Higher EducationSecondary Education

Sensational: It’s the Secular Student Alliance!

You see them as you walk down the halls at any high school in America – fliers for Christian groups abound. “Come to the Fellowship of Christian Athletes!” “Join the Before-School Prayer Group!”

It’s enough to make a secular teacher feel a little bit ill.

If we look at the percentages of people in this country who identify as non-religious, it’s safe to assume that we have students in our schools who feel the same way. The question is: what can we do about it?

According to Andy Cheadle-Ford, the High School Specialist for the Secular Student Alliance (SSA), one way to allow students to feel a part of their school is to help them start a SSA chapter in their own school. There are currently 384 SSA affiliates, spread between high schools and colleges.

The SSA provides specific resources on their website that can help teachers start an SSA chapter. Once the chapter is started, the SSA provides “everything from support, advice, resources … and one-to-one contact with administrations to assist teachers, advisers, and others working with secular students”, says Cheadle-Ford. It seems as though SSA advisers are really never alone.

That’s a good thing, because from time to time, secular student groups receive backlash from administrators as they try to start their group. Although most issues come from simple misunderstandings, others are a bit more difficult to handle.

Cheadle-Ford recalls one situation with a school in Indiana. From the beginning of their application for a club, the principal started to harass them. “The principal was worried that there would be a great deal of backlash at the idea of a secular student group on campus”, he explains. “She told the students that if they garnered too much attention and support or ever talked to the media that she would immediately shut down all extracurricular clubs just to make sure that the SSA couldn’t form there.”

After several months of working with the students, Cheadle-Ford sent a letter to the administration, offering himself as a resource. He also made it clear that he and the SSA weren’t going to back down, and that the SSA group would be allowed to be heard in the school. Although he never heard back from the administration, Cheadle-Ford says that, “the students reported that the issues they were facing dropped off very quickly after that”.

If you are a secular teacher, and you know that you have students who are interested in having a secular organization on campus, take a look at the SSA. They are the epitome of the word ‘helpful’ when it comes to our unique situation.

In addition to helping with chapters at schools, they also provide invigorating conferences. What goes on at conferences? Everything. Cheadle-Ford couldn’t stop talking about them. One pictures a veritable cornucopia of activities and eclectic people. He gushes that,”First and foremost, we provide the best grassroots activist training in America for secular student leaders. This includes hands-on workshops (new this year!), great talks from some of the best organizers and activists in the movement, and the chance to meet and network with secular student activists from all around the nation.”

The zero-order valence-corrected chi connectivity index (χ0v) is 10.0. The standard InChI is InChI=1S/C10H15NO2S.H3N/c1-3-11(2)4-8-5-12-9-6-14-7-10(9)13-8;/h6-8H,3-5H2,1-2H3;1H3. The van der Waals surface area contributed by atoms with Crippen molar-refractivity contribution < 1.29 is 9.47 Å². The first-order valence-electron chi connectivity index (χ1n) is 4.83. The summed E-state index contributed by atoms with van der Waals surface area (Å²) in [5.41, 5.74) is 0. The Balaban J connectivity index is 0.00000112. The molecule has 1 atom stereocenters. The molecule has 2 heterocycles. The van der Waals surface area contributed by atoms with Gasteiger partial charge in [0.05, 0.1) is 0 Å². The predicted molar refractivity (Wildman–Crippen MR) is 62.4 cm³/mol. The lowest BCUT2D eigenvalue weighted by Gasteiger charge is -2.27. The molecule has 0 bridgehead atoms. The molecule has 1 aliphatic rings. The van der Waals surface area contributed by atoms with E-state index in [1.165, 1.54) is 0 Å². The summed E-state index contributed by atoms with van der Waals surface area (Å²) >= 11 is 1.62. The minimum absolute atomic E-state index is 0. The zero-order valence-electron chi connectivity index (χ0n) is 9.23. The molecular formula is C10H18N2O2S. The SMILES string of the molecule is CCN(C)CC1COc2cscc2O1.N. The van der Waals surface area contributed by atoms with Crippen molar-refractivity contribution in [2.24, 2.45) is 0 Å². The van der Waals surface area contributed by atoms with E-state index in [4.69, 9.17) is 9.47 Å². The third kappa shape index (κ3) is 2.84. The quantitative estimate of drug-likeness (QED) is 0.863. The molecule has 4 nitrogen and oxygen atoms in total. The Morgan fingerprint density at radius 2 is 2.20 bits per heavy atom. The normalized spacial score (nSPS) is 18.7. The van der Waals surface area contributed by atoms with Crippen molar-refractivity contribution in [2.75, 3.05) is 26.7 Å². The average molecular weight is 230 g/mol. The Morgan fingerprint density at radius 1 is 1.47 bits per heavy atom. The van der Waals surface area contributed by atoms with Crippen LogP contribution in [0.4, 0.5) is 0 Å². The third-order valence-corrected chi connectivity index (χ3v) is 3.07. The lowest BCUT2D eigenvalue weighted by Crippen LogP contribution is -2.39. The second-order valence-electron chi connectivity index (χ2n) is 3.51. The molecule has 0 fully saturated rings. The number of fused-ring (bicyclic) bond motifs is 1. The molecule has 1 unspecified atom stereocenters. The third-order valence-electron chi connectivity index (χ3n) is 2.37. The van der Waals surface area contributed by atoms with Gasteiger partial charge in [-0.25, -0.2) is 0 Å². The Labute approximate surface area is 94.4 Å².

But Cheadle-Ford didn’t stop there. He continued that, “The Annual Conference also serves a community/social utility as well. Not only does it allows student leaders to network, but also to form friendships, challenge their ideas, and make lasting bonds and memories that will strengthen their connection with the movement for years to come. By attending the conference, students have the opportunity to learn about and talk to other organizations who may be tabling at the event or who send representatives. Finally, it gives the students the chance to talk to some “big name” speakers they might not otherwise have the chance to meet or interact with face-to-face.”

Besides starting a chapter and meeting cool people at their conference, the SSA also can offer advice, but they’re quick to mention that they let each chapter take its own unique shape. There are no “cookie-cutter” SSA chapters. In fact, when asked what kind of students participate in SSA chapters, Cheadle-Ford said that, “There are no typical members of an SSA group. Secular students come from all walks of life. The same can be said of our supporters and donors, who also come from almost every background imaginable. Each of them, no matter their background, is an integral and important part of our mission, from the largest donors, to the volunteers who work on data entry, to the student who wears an SSA button on their backpack. They’re all important and they all help to extend our message, values, and goals in ways we can’t even measure.”

I don’t know about you, but I’m ready to spearhead my very own SSA chapter where I teach. What about you? It’s time to let the general public see us and know that we’re a lot more organized than they think we are. Go secular people!

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Tori Parker

Tori Parker

Tori is a high school English teacher from Ohio (insert cheerleader kick here)! She is emphatic! She is skeptical! She is nifty! Her boyfriend says that they can get a potbellied pig someday and name him Bacon. She has a little boy whose pseudonym is SC, although he has recently asked that his name be changed to Henry. When asked for a comment to add on this bio, he asked, "Why do we sound like a bad '70's cop show?" So there's that.

1 Comment

  1. June 11, 2013 at 8:55 pm —

    I am a faculty sponsor for the SSA at my university. They are an AWESOME organization. The list of free speakers is insane–our group hosted a talk by Dan Barker a few years ago for free. I really can’t say enough about how wonderful and supportive they are to their chapters.

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